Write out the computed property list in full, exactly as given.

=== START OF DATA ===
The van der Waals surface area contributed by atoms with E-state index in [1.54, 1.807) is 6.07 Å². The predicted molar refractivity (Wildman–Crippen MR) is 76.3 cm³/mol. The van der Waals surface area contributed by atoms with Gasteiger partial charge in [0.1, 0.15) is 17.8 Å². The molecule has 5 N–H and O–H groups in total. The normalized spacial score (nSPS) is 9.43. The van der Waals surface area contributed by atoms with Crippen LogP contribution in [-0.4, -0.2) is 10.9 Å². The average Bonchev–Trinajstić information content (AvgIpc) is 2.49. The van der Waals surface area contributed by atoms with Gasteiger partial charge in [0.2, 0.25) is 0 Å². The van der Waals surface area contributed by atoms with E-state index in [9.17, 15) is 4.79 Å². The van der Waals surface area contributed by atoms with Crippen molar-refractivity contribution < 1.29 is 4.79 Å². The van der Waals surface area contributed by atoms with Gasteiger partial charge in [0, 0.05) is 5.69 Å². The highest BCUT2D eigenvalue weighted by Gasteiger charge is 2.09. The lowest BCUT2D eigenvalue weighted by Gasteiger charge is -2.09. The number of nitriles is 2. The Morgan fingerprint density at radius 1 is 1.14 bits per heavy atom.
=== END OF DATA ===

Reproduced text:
The van der Waals surface area contributed by atoms with E-state index in [1.54, 1.807) is 6.07 Å². The predicted molar refractivity (Wildman–Crippen MR) is 76.3 cm³/mol. The van der Waals surface area contributed by atoms with Gasteiger partial charge in [0.1, 0.15) is 17.8 Å². The molecule has 5 N–H and O–H groups in total. The normalized spacial score (nSPS) is 9.43. The van der Waals surface area contributed by atoms with Crippen LogP contribution in [-0.4, -0.2) is 10.9 Å². The average Bonchev–Trinajstić information content (AvgIpc) is 2.49. The van der Waals surface area contributed by atoms with Gasteiger partial charge in [0.2, 0.25) is 0 Å². The van der Waals surface area contributed by atoms with E-state index in [9.17, 15) is 4.79 Å². The van der Waals surface area contributed by atoms with Crippen molar-refractivity contribution < 1.29 is 4.79 Å². The van der Waals surface area contributed by atoms with Gasteiger partial charge in [0, 0.05) is 5.69 Å². The highest BCUT2D eigenvalue weighted by Gasteiger charge is 2.09. The lowest BCUT2D eigenvalue weighted by Gasteiger charge is -2.09. The number of nitriles is 2. The Morgan fingerprint density at radius 1 is 1.14 bits per heavy atom.